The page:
Concomitant use of cyclosporine and furosemide is associated with increased risk of gouty arthritis secondary to furosemide-induced hyperurecemia and cyclosporine impairment of renal urate excretion.

One study in six subjects demonstrated that the combination of furosemide and acetylsalicylic acid temporarily reduced creatinine clearance in patients with chronic renal insufficiency. There are case reports of patients who developed increased BUN, serum creatinine and serum potassium levels, and weight gain when furosemide was used in conjunction with NSAlDs.

Literature reports indicate that coadministration of indomethacin may reduce the natriuretic and antihypertensive effects of furosemide in some patients by inhibiting prostaglandin synthesis. Indomethacin may also affect plasma renin levels, aldosterone excretion, and renin profile evaluation. Patients receiving both indomethacin and furosemide should be observed closely to determine if the desired diuretic and/or antihypertensive effect of furosemide is achieved.

Usage Following Acute Myocardial Infarction:

There was no evidence of drug interactions in clinical studies in which dobutamine hydrochloride was administered concurrently with other drugs, including digitalis preparations, furosemide, spironolactone, lidocaine, glyceryl trinitrate, isosorbide dinitrate, morphine, atropine, heparin, protamine, potassium chloride, folic acid, and acetaminophen. Preliminary studies indicate that the concomitant use of dobutamine and nitroprusside results in a higher cardiac output and, usually, a lower pulmonary wedge pressure than when either drug is used alone.

Studies to evaluate the carcinogenic or mutagenic potential of dobutamine or the potential of the drug to affect fertility adversely have not been performed.

Pregnancy Category B: Reproduction studies performed in rats and rabbits have revealed no evidence of harm to the fetus due to dobutamine. The drug, however, has not been administered to pregnant women and should be used only when the expected benefits clearly outweigh the potential risks to the fetus.

Dobutamine has been shown to increase cardiac output and systemic pressure in pediatric patients of every age group. In premature neonates, however, dobutamine is less effective than dopamine in raising systemic blood pressure without causing undue tachycardia, and dobutamine has not been shown to provide any added benefit when given to such infants already receiving optimal infusions of dopamine.

Clinical studies of dobutamine did not include sufficient numbers of subjects aged 65 and over being treated for acute cardiac decompensation to determine whether they respond differently from younger subjects. Other reported clinical experience suggests that the incidence of significant hypotension is a function of both dose and age, older individuals having a greater incidence of hypotension. In general, dose selection for an elderly patient should be cautious, usually starting at the low end of the dosing range, reflecting the greater frequency of decreased hepatic, renal or cardiac function, and of concomitant disease or other drug therapy.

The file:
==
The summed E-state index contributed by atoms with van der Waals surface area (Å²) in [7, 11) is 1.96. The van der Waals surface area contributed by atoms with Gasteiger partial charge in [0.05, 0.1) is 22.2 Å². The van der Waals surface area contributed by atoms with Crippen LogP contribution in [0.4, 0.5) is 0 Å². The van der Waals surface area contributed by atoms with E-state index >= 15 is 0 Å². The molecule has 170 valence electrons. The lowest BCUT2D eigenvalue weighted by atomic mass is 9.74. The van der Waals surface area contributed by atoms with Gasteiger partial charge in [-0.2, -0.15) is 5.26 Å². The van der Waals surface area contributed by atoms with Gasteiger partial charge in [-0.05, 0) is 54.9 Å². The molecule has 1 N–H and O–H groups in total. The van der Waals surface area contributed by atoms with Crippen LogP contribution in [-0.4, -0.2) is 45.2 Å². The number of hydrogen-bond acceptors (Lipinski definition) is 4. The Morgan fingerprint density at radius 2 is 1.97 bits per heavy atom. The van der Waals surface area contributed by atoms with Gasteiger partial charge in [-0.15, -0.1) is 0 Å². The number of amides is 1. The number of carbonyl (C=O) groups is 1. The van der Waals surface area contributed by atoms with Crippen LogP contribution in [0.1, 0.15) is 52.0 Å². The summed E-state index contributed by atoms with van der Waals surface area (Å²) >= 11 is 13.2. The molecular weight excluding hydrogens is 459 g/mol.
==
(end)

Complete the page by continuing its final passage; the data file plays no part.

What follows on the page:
Increased Heart Rate, Blood Pressure, and Ventricular Ectopic Activity:

WARNINGS

Hypotension:

Reactions at Sites of Intravenous Infusion:

Miscellaneous Uncommon Effects:

Administration of dobutamine, like other catecholamines, has been associated with decreases in serum potassium concentrations, rarely to hypokalemic levels (See PRECAUTIONS).

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Reference

This information is obtained from the National Institute of Health's Standard Packaging Label drug database.
"https://dailymed.nlm.nih.gov/dailymed/"

While we update our database periodically, we cannot guarantee it is always updated to the latest version.

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Professional

Clonazepam Description Each single-scored tablet, for oral administration, contains 0.5 mg, 1 mg, or 2 mg Clonazepam, USP, a benzodiazepine. Each tablet also contains corn starch, lactose monohydrate, magnesium stearate, microcrystalline cellulose, and povidone. Clonazepam tablets USP 0.5 mg contain Yellow D&C No. 10 Aluminum Lake. Clonazepam tablets USP 1 mg contain Yellow D&C No. 10 Aluminum Lake, as well as FD&C Blue No. 1 Aluminum Lake. Chemically, Clonazepam, USP is 5-(o-chlorophenyl)-1,3-dihydro-7-nitro-2H-1,4-benzodiazepin-2-one. It is a light yellow crystalline powder. It has the following structural formula: C15H10ClN3O3 M.W. 315.72
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Tips

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Interactions

Interactions

A total of 440 drugs (1549 brand and generic names) are known to interact with Imbruvica (ibrutinib). 228 major drug interactions (854 brand and generic names) 210 moderate drug interactions (691 brand and generic names) 2 minor drug interactions (4 brand and generic names) Show all medications in the database that may interact with Imbruvica (ibrutinib).